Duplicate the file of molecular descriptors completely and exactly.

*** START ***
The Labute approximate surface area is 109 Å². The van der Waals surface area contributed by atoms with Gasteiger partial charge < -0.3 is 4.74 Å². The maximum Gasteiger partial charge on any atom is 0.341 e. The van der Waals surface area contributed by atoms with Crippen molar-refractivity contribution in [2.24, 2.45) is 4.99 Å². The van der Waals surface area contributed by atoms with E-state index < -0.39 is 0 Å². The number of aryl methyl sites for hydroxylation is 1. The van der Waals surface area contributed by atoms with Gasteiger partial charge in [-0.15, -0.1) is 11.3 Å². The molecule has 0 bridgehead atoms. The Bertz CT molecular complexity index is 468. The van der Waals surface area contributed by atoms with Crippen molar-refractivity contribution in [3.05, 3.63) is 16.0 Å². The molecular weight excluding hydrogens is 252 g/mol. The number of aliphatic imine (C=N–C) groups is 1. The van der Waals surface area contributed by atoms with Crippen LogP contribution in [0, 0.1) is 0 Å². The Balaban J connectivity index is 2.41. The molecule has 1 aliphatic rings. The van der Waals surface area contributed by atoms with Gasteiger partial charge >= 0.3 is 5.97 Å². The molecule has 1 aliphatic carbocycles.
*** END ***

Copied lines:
The Labute approximate surface area is 109 Å². The van der Waals surface area contributed by atoms with Gasteiger partial charge < -0.3 is 4.74 Å². The maximum Gasteiger partial charge on any atom is 0.341 e. The van der Waals surface area contributed by atoms with Crippen molar-refractivity contribution in [2.24, 2.45) is 4.99 Å². The van der Waals surface area contributed by atoms with E-state index < -0.39 is 0 Å². The number of aryl methyl sites for hydroxylation is 1. The van der Waals surface area contributed by atoms with Gasteiger partial charge in [-0.15, -0.1) is 11.3 Å². The molecule has 0 bridgehead atoms. The Bertz CT molecular complexity index is 468. The van der Waals surface area contributed by atoms with Crippen molar-refractivity contribution in [3.05, 3.63) is 16.0 Å². The molecular weight excluding hydrogens is 252 g/mol. The number of aliphatic imine (C=N–C) groups is 1. The van der Waals surface area contributed by atoms with Crippen LogP contribution in [0, 0.1) is 0 Å². The Balaban J connectivity index is 2.41. The molecule has 1 aliphatic rings. The van der Waals surface area contributed by atoms with Gasteiger partial charge >= 0.3 is 5.97 Å². The molecule has 1 aliphatic carbocycles.